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After Recent Department of Defense Report Highlights Failure to Address Crisis of Military Sexual Assault, Shaheen & Bipartisan Group of Senators Reintroduce Military Justice Improvement Act

**Renewed Push Follows Shocking DoD Report Showing Sexual Assaults in the Military Dramatically Increased While the Number of Cases Going to Trial Went Down**

**Five Years After Chairman of the Joint Chiefs of Staff Martin Dempsey Said Military Was ‘On the Clock’ to Fix Military Sexual Assault, Sexual Assault Remains Pervasive and Many Service Members Still Have Little Faith in the System** 

**Bipartisan Legislation Would Create Impartial, Fair and Accountable Military Justice System**

(Washington, DC) – U.S. Senator Jeanne Shaheen (D-NH),the highest ranking woman on the Senate Armed Services Committee, joined a bipartisan group of Senators led by Kirsten Gillibrand (D-NY) to reintroduce the Military Justice Improvement Act, which would professionalize how the military prosecutes serious crimes by moving the decision over whether to prosecute them to independent, trained, professional military prosecutors. According to the Department of Defense’s (DoD) own data in this year’s Sexual Assault Prevention and Response Office (SAPRO) report, there were an estimated 20,500 instances of sexual assault – a massive increase over the 14,900 estimated in the previous 2016 survey. The number of women in the military who experienced sexual assault increased by 50%, from 8,600 in fiscal year (FY) 2016 to 13,000 in FY2018. In fact, by DoD’s own admission, the odds of young servicewomen experiencing a sexual assault is one in eight, yet commanders have sent fewer cases to trial – from 588 in FY2014, to 389 in FY2016, to 307 in FY2018.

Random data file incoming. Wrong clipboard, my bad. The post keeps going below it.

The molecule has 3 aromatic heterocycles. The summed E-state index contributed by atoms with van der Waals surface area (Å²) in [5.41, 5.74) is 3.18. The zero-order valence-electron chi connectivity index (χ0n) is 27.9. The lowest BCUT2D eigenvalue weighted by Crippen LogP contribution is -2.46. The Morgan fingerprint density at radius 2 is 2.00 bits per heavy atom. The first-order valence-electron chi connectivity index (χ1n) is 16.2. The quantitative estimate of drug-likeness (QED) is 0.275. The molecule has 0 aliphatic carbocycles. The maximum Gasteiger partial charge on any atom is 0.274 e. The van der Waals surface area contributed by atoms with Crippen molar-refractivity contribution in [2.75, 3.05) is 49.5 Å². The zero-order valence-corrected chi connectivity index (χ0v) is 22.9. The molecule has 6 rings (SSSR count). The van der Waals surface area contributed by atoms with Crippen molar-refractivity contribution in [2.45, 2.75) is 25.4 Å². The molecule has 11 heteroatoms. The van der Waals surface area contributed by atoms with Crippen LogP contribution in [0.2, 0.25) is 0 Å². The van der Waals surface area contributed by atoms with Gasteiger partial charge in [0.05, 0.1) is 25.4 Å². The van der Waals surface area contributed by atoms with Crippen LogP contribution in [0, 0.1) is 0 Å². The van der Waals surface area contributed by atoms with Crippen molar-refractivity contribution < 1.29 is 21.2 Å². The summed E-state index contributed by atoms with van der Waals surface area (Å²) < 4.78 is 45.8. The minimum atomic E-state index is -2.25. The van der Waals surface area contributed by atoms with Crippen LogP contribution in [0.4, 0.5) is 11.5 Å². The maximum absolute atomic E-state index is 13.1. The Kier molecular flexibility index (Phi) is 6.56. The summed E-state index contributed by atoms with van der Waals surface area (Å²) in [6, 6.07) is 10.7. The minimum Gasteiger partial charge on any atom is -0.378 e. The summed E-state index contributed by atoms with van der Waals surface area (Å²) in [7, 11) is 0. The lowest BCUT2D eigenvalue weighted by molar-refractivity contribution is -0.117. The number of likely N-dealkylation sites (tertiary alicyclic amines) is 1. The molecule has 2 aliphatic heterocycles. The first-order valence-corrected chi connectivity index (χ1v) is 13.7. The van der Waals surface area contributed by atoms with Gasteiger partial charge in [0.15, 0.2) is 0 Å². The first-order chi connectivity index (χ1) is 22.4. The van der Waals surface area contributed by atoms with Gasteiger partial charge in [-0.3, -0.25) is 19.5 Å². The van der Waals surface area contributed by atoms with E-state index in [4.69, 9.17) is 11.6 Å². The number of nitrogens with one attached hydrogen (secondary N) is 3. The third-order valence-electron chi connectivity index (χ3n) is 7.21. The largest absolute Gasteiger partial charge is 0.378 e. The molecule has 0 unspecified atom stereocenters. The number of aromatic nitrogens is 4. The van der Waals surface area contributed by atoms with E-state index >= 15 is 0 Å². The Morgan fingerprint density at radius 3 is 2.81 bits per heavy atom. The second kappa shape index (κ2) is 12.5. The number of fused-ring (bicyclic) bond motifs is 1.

Five years ago, the Chairman of the Joint Chiefs of Staff, Martin Dempsey, said the military was “on the clock” to fix military sexual assault, and indicated it would be right to bring a bill back to the floor in a year if they hadn’t solved the problem. In the years since, incremental reforms have been implemented yet sexual assault in the military has remained pervasive and dramatically increased over the last two years, with many service members still having little faith in the military justice system. 

“Sexual assault is one of the most under-reported crimes in the nation, and recent data shows that incidents are increasing at an alarming rate in the military. Service members need to have confidence that if they come forward, justice will be pursued without retribution or stigma,” said Senator Shaheen. “This legislation will empower military prosecutors with the authority they need to step outside of the military chain of command’s decision-making power for the most serious crimes, helping to ensure perpetrators are held accountable for their crimes and that survivors are treated fairly and shielded from retaliation. No service member should be intimidated out of reporting an assault – I urge Leader McConnell to bring this bill up for a vote so we can protect and support our service members seeking justice.”